Cutler turned to the testimony given by Steven Corso. "He sauntered into court in a fancy suit with a tan and looking like he didn't have a care in the world," Cutler said. "He didn't misappropriate funds. He stole money. He had a rapacious greed, a lack of honor, dignity, and care." The jury leaned back in their seats as Cutler implored them to aim for a larger sense of good in the "temple of justice." "The federal government sent Corso to casinos and strip clubs to meet fakes, phonies, and idiots, who tell him things like they're the boss of Las Vegas," Cutler said. "There is no boss of Las Vegas." The city was the world of grand illusion, Cutler said. Corso was "a coyote in Central Park eating the chicks. He was a thieving, lowliving scurvy. Lou was no match." Eppolito had set himself up as a writer. He talked gangster to Corso as a form of writing, creating the illusion that he was a gangster who knew "Donut Joe" and "Pastrami Benny."

"Lou had no intent to violate any laws," Cutler said. "He had no intent to launder any money. Lou said to Corso, 'I'm not afraid to die.' And then came the final dagger. DEA agent Ken Luzak, at the arrest, said to Lou, 'It's been a long time coming.' Lou supposedly said, 'I know.''' Cutler paused before the jury box. He bent his head, choking back tears, and he began to speak in the first person as if he were Louis Eppolito talking directly to the twelve men and women who would decide his fate. "I know what the life of my father was like," Cutler-as-Eppolito sobbed. "I know what the life of my uncle was like. I know what my life was like. I know you've been after me. Come, and take me!" Cutler put his hands out, as if to be placed in handcuffs. Snapping out of his trance, Cutler returned to his own voice.

"He's in your hands," he said to the jury.

During an intermission, Jimmy Breslin admired Cutler's performance, even as he doubted its effectiveness. "I've seen it before," Breslin said. "Bruce is good, God bless him. I've seen him defend John Gotti like he was Saint Peter."

Henoch had the final word. He clearly relished the opportunity. "If you're a cop you can't associate with known criminals," Henoch said. "You have to report it." Hayes and Cutler were two of the best-known defense attorneys in the country, he said, but they can't explain the truth that lies in the details of the case. "If you make a great speech, but you don't talk about details, something is wrong," Henoch said. He offered eleven examples of evidence that couldn't be refuted, from Kaplan's knowledge of Eppolito's huge knife collection in Las Vegas to Tommy Galpine's trip to the Caribbean coinciding with Eppolito's purchase of a time-share. Every time the investigation went deeper into the facts, more detailed corroboration emerged. Cross-examination had revealed nothing the jury didn't know. The mystery of the motive of Caracappa and Eppolito was simple, Henoch said. The pair made a total of $375,000 from Casso -- "that we know of." They were bound together in their "closeness," or "this thing of ours." If Stephen Caracappa was an exceptional person, Henoch asked, then why was not a single character witness called by the defense? Hayes objected. Weinstein overruled him: summation was argument and lawyers had broad discretion to argue as they pleased. "Truth is not always pretty, but it's always perfect," Henoch told the jury. "The truth is perfect and it's beautiful."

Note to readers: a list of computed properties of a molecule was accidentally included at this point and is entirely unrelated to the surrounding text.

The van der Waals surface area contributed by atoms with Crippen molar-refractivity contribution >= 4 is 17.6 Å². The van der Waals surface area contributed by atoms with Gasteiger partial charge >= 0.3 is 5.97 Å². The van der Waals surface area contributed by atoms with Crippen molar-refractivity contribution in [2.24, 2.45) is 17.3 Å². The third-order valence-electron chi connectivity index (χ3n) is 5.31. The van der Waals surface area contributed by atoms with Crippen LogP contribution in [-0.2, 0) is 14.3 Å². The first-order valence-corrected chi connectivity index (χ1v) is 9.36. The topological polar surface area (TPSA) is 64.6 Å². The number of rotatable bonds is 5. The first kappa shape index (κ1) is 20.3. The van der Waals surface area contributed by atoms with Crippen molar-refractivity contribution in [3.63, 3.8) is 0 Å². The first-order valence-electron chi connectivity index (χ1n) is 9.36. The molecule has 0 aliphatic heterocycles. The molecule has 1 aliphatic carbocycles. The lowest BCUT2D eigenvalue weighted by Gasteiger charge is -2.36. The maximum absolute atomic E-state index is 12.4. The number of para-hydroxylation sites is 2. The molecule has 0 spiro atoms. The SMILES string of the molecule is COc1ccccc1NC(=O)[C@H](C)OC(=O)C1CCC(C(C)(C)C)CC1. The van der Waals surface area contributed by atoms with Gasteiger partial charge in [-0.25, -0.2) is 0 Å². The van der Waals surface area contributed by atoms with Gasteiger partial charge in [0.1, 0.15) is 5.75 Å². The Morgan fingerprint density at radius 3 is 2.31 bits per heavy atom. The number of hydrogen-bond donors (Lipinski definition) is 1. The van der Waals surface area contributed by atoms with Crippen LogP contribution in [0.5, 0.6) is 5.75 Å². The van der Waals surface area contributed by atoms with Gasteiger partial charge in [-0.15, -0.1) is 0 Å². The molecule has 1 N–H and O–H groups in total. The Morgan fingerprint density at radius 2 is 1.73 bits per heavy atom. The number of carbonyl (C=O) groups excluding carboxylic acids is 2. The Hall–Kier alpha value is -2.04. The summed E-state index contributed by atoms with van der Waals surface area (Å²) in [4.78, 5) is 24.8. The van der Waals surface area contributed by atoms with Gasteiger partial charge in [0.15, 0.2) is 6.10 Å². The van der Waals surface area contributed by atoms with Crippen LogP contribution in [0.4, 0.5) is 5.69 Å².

There was no government conspiracy, Henoch said, or else why wouldn't Mitra Hormozi simply urge a witness to lie and fabricate? Franzone didn't come forward as part of a huge mob conspiracy. The government found him. As for the charge that the government was trolling for Eppolito and Caracappa in Las Vegas, the pair had found Corso, not the other way around. "What would a hero cop say when Steven Corso throws drugs out there?" Henoch asked the jury. "What would you say? These men jumped right into the drug deal and they aided and abetted it. They set it up. The government didn't go after Tony Eppolito. Caracappa and Eppolito insulated themselves. Eppolito got his son to get the drugs because he wouldn't touch them himself."

Henoch turned to the statute of limitations question. The legal question represented a danger for the prosecution, if the jury decided as a matter of fact that the crimes from the eighties and early nineties were too remote in time from the Las Vegas charges from 2004 and 2005. "We gave Caracappa and Eppolito an out," Henoch said. "They could have walked away from Corso. That would be evidence of withdrawal. But there is no evidence of withdrawal-not a smidgen. They said to Corso, 'We bring you into our family, our closeness, and we don't want to get hurt.'"

THE VERDICT